Generals Fan
2003 - 2004


The Greater Greensboro Observer
July 13, 2004

Generals Still Have A Pulse - Maybe

By Jim McNally

In no uncertain terms, the Greensboro City Council, upon the advice of City Manager Ed Kitchen, edited last year's budget at least to the degree that it no longer contained any kind of proviso about funding the Greensboro Generals hockey team.

Using slightly less iffy language, a Raleigh businessman with Gate City roots has come along and said he could be interested in saving the team.

"We are looking at the preliminary numbers," said Vic Sapp, Chairman of the North Carolina AAU boys basketball program. "I think this thing can be profitable but I need make sure I can make it work before I put a team of investors together."

Vic Sapp
Vic Sapp

Sapp said the figures he has seen show an average annual loss of just under a quarter of a million dollars.

'And losing more than $200,000 is not something that really interests me, but I think I know ways to cut some of the overhead and, with the right kind of marketing, turn this thing into something that at least is not losing a ton of cash," Sapp said.

Sapp, who has studied other aspects of city spending on sports and recreation, said he would also like to see if Greensboro officials would be willing to do financially to ensure the team's vitality.

Councilmembers have been adamant that the reason they stepped in last year to keep the team from folding had more to do with maintaining what they called an "anchor tenant" at the Coliseum than it did with assisting the sports franchise, which is an otherwise private venture.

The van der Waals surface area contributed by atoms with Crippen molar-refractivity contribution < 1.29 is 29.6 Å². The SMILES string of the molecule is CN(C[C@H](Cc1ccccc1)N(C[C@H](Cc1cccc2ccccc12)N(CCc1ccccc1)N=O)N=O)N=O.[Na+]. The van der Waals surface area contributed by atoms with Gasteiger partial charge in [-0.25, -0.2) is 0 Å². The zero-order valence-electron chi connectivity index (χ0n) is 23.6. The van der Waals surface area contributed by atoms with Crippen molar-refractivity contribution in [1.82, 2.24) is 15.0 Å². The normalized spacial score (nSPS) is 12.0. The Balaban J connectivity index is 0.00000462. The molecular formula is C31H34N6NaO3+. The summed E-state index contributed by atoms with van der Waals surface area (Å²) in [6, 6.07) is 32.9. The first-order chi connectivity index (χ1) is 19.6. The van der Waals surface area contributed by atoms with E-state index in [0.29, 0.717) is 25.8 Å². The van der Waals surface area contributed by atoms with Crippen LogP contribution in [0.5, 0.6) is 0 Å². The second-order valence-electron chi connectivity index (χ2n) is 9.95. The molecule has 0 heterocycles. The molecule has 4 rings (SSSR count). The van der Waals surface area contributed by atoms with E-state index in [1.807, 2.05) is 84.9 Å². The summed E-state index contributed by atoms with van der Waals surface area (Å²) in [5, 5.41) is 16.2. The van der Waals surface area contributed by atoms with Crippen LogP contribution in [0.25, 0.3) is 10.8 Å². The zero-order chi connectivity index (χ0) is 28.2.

Generals Generals Logo

"It's not like anyone would be trying to make a fortune on this, but it still would have to be run like a business and I think that one of the biggest problems has been that no one has really come up to take charge of it," Sapp said. "I think the city is really hoping someone will come in and show some leadership."

Sapp said that marketing is paramount to ensuring the future of the team.

'And that future involves getting the kids involved," he said. "The city needs a good youth program that could evolve into something like what we have with the AAU program. Once you get the children, you get the adults, but no one has really found a way to bring the kids into this in a big way."

Sapp said that he thinks the Ice House has been a positive addition to Greensboro but that it has not been fully taken advantage of.

"One of the people I have been in talks with specializes in youth hockey programs and I also know a thing or two about youth sports," Sapp said. "But again, it's like I said, it ultimately comes down to what the numbers look like."

Sapp said one possibility would be to buy the team and relocate to another city. He said, however, that the real goal is to keep the team here.

Greensboro has been host to four different teams in three leagues - the East Coast Hockey League (presently known simply by the initials ECHL), the American Hockey League, and the NHL - since 1989.